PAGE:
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Tell Us Your Favorite Family Films
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The magic of cinema allows you to fly as a goose's wing man with Anna Paquin as your co-pilot. Fly Away Home tells the story of Amy, a motherless girl, who teaches a nest of motherless geese how to fly. While spectacular scenery and adorable goslings keep the kids captivated, it's Amy's triumph over her mother's death that makes this film uplifting. The story begins when Amy moves to Canada to be raised by her eccentric father, an airplane designer. When she fights to save the orphaned flock, Amy bonds with her father, who teaches her to pilot a plane so that she can train the goslings to fly. Together, they lead the geese on a 500 mile migration, crossing over Canada and into the United States, where the press heralds her accomplishment. To watch Amy pilot the plane solo, with the wild geese honking behind her in formation, is exhilarating.
Fly Away Home packs an environmental message about the sad effects of urban growth on wildlife and their habitats, so we decided to find out how local birds were faring in our own metropolis. Part of the appeal of birding is that it's decidedly low-tech; all you need is a pair of binoculars, a local birding guide and the smarts to know where to find some birds. After a little on-line research, we discovered that migrating birds stop for the night at a wetland in our own neighborhood. When we entered the habitat, time slowed down and our fast-paced tweens spent fifteen minutes watching an elegant Black-crowned Night Heron working the marsh grass for food and a Snowy Egret standing at solitary attention across the pond, her clean white lines distinct against the green marsh. The boys were less focused on the wildlife, but identified a real Birder, who allowed them a long glimpse through his telephoto lens at cormorants hanging their wings out to dry. As we left, a flock of white pelicans circled the wetland, landing in such a graceful order that they seemed rehearsed. A collective sigh went up from the crowd around the pond, and our own junior birders joining in the chorus.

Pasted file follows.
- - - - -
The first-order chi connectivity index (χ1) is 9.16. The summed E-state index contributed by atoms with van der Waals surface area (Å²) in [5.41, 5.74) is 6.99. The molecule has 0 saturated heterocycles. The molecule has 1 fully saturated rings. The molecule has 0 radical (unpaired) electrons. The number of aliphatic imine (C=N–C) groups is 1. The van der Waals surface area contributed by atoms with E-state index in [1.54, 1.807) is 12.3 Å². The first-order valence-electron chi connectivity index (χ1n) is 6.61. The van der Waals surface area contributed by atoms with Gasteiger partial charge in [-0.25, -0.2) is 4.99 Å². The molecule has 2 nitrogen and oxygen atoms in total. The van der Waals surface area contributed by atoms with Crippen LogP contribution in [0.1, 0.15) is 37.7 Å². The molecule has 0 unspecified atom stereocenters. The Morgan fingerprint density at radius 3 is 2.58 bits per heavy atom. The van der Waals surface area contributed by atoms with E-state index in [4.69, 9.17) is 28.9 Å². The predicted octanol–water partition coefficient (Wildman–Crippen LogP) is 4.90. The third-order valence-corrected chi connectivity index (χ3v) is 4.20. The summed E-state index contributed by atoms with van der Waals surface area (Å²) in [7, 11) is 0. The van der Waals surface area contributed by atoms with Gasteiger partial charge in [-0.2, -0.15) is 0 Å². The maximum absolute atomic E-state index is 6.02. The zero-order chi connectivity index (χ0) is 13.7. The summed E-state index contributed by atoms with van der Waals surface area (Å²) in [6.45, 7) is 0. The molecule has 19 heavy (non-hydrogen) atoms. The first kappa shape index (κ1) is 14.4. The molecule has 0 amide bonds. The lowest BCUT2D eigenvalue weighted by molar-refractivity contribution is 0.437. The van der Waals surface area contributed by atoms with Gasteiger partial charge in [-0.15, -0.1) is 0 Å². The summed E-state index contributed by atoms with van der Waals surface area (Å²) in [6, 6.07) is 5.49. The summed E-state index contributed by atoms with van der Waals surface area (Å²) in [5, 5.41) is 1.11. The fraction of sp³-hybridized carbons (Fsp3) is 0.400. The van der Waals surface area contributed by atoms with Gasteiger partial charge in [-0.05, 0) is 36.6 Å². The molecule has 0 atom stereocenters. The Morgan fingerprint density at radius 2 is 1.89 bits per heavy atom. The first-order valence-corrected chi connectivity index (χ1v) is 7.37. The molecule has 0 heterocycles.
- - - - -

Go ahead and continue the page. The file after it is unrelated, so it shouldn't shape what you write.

Take a Wetland Walk and Look for Birds
Time Allotment: 2-3 hours
Age Recommendation: Stroller Babes to grandparents
Want to know some easy tips for bird identification? A field guide and binoculars help.
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